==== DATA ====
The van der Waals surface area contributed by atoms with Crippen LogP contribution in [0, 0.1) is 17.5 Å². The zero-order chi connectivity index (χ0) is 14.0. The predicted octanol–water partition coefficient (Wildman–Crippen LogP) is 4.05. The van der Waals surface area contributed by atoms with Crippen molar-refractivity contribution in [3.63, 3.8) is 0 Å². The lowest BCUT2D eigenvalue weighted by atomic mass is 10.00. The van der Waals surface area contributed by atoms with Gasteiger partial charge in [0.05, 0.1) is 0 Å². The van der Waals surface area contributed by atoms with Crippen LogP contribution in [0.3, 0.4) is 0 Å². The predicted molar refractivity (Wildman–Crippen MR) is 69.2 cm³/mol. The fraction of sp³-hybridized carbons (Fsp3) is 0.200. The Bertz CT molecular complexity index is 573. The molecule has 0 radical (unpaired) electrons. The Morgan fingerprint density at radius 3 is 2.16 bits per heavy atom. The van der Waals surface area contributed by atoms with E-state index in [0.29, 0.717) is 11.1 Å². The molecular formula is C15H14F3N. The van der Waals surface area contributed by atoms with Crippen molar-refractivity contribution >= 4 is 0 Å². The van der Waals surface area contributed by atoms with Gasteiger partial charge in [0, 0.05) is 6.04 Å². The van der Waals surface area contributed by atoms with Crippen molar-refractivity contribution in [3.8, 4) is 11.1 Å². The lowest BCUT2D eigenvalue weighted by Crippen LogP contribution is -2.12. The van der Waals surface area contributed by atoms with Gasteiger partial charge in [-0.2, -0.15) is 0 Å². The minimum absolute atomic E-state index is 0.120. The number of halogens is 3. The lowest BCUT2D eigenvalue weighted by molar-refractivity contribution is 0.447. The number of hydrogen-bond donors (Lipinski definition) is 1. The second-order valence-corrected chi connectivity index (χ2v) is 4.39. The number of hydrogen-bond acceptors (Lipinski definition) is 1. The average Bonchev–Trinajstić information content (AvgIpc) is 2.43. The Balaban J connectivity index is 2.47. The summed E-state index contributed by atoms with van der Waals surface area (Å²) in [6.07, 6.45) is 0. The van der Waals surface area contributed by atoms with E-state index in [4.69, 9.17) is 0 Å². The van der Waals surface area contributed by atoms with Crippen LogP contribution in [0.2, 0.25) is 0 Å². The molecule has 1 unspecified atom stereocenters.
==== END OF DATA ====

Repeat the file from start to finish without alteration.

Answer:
The van der Waals surface area contributed by atoms with Crippen LogP contribution in [0, 0.1) is 17.5 Å². The zero-order chi connectivity index (χ0) is 14.0. The predicted octanol–water partition coefficient (Wildman–Crippen LogP) is 4.05. The van der Waals surface area contributed by atoms with Crippen molar-refractivity contribution in [3.63, 3.8) is 0 Å². The lowest BCUT2D eigenvalue weighted by atomic mass is 10.00. The van der Waals surface area contributed by atoms with Gasteiger partial charge in [0.05, 0.1) is 0 Å². The van der Waals surface area contributed by atoms with Crippen LogP contribution in [0.3, 0.4) is 0 Å². The predicted molar refractivity (Wildman–Crippen MR) is 69.2 cm³/mol. The fraction of sp³-hybridized carbons (Fsp3) is 0.200. The Bertz CT molecular complexity index is 573. The molecule has 0 radical (unpaired) electrons. The Morgan fingerprint density at radius 3 is 2.16 bits per heavy atom. The van der Waals surface area contributed by atoms with E-state index in [0.29, 0.717) is 11.1 Å². The molecular formula is C15H14F3N. The van der Waals surface area contributed by atoms with Crippen molar-refractivity contribution >= 4 is 0 Å². The van der Waals surface area contributed by atoms with Gasteiger partial charge in [0, 0.05) is 6.04 Å². The van der Waals surface area contributed by atoms with Crippen molar-refractivity contribution in [3.8, 4) is 11.1 Å². The lowest BCUT2D eigenvalue weighted by Crippen LogP contribution is -2.12. The van der Waals surface area contributed by atoms with Gasteiger partial charge in [-0.2, -0.15) is 0 Å². The minimum absolute atomic E-state index is 0.120. The number of halogens is 3. The lowest BCUT2D eigenvalue weighted by molar-refractivity contribution is 0.447. The number of hydrogen-bond donors (Lipinski definition) is 1. The second-order valence-corrected chi connectivity index (χ2v) is 4.39. The number of hydrogen-bond acceptors (Lipinski definition) is 1. The average Bonchev–Trinajstić information content (AvgIpc) is 2.43. The Balaban J connectivity index is 2.47. The summed E-state index contributed by atoms with van der Waals surface area (Å²) in [6.07, 6.45) is 0. The van der Waals surface area contributed by atoms with E-state index in [4.69, 9.17) is 0 Å². The van der Waals surface area contributed by atoms with Crippen LogP contribution in [0.2, 0.25) is 0 Å². The molecule has 1 unspecified atom stereocenters.